Can the Liberals survive as a third party? Liberals can no longer claim to be the natural governing party, nor to have the same ability to garner wealthy donors or those seeking connections. Liberals cannot coast by on "we win elections," "we're not Harper," or be the "everything to everyone" party. The Liberals face a tough political environment, with the NDP trying to crowd them out, and with their own return to power far from certain. A compelling message and clear ideals to attract support is key. Liberals cannot pine for a messiah.
Does Justin Trudeau have what it takes to lead the Liberal party out of third party status and into the light, back to "natural governing party" success? "While he has impressive achievements, they don't add up to a successful leader of a major Canadian political party. The missteps he's made will make an easy bullseye for a Conservative party that has been unafraid to stretch the truth to absurd lengths in the past. The NDP is not likely to give up the gains they have made without a fight, so attack ads from both camps are likely. In sum, Trudeau may indeed be the biggest liability the Liberal leadership contest has.
Somehow, the media have already decided that the race for the Liberal Party of Canada's leadership is over before it has even started, with Justin Trudeau the clear frontrunner. The one issue most often cited by the media as being Trudeau's decisive advantage is his army of Twitter followers. How Twitter followers necessarily translate into votes on convention day has yet to be explained. Let there be no mistake: Important elements within the media are attempting to create reality rather than report it. Whether this race is up for grabs or not should be dependent upon the views of Liberals, not the media.
If there is any basis to the speculation that Liberals and other Canadians are calling on Mark Carney to enter the public arena by seeking the leadership of the party, count me among them. I believe in talent and the power of ideas. Carney has both. This guy would be a game-changer in all the right ways, not only for the Liberal Party, but also for Canadian democracy.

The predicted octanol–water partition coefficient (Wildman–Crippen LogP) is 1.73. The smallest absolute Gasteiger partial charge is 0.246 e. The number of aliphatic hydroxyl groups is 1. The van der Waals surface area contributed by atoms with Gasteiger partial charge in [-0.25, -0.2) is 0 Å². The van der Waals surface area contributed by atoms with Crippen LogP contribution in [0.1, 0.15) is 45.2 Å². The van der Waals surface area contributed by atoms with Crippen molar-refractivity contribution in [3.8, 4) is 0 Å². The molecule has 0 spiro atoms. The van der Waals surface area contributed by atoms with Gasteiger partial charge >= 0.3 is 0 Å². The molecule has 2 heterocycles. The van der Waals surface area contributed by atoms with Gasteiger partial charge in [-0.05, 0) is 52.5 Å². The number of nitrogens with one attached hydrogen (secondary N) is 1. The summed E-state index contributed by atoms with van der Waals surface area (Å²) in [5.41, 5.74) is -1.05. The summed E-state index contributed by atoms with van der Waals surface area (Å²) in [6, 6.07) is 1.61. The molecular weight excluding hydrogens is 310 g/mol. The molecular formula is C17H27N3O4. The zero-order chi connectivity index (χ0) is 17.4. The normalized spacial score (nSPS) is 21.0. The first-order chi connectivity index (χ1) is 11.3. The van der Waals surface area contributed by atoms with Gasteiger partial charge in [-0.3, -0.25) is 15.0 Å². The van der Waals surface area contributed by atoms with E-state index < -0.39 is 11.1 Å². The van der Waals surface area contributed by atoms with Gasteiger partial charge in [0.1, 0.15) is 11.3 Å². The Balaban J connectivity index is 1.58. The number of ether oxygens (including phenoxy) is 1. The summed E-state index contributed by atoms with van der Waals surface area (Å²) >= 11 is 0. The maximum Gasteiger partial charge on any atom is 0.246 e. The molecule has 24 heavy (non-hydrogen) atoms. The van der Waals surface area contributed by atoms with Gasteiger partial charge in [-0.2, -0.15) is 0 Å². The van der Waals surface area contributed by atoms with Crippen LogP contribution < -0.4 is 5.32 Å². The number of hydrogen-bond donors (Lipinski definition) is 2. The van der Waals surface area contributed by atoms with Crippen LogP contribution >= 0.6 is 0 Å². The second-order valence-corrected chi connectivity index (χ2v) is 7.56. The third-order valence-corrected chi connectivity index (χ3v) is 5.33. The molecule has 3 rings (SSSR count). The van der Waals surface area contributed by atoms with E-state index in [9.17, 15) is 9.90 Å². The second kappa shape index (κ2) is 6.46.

In the years since the departure of Prime Minister Jean Chrétien, the Liberal Party of Canada has been trapped in a political Groundhog Day. Three times across a decade, the party has risen at what it expected to be the dawn of its charismatic leader. A similar destiny might seem improbable for the young Trudeau, but he'll very soon have gone as far under the steam of his famous name as that fuel can deliver him.
There's an aura growing around Trudeau, or perhaps there has always been one, that gives liberals (I use the small "l" intentionally) hope for the future. Especially in the face of Stephen Harper's quietly draconian governing style rising up again in the form of a new omnibus bill as the fall session starts. "Can Trudeau reignite the flame of the centre-left?" Canadians wonder. Trudeau's aura brings with it a halo effect to liberal/Liberal politics that's been missing since, well, I don't know when. Yesterday, for example, I got an accidental phone call from a disaffected NDP supporter in Montreal (which is odd, since I'm based in the provincial Liberal office in Edmonton). She was upset that the NDP in Quebec were drifting toward what she termed "soft nationalism" and she didn't want to remain with a party that supported separation, no matter how softly. Toward the end of the conversation she asked whether I knew if Trudeau had officially declared his nomination. "Ah, there it is," I thought.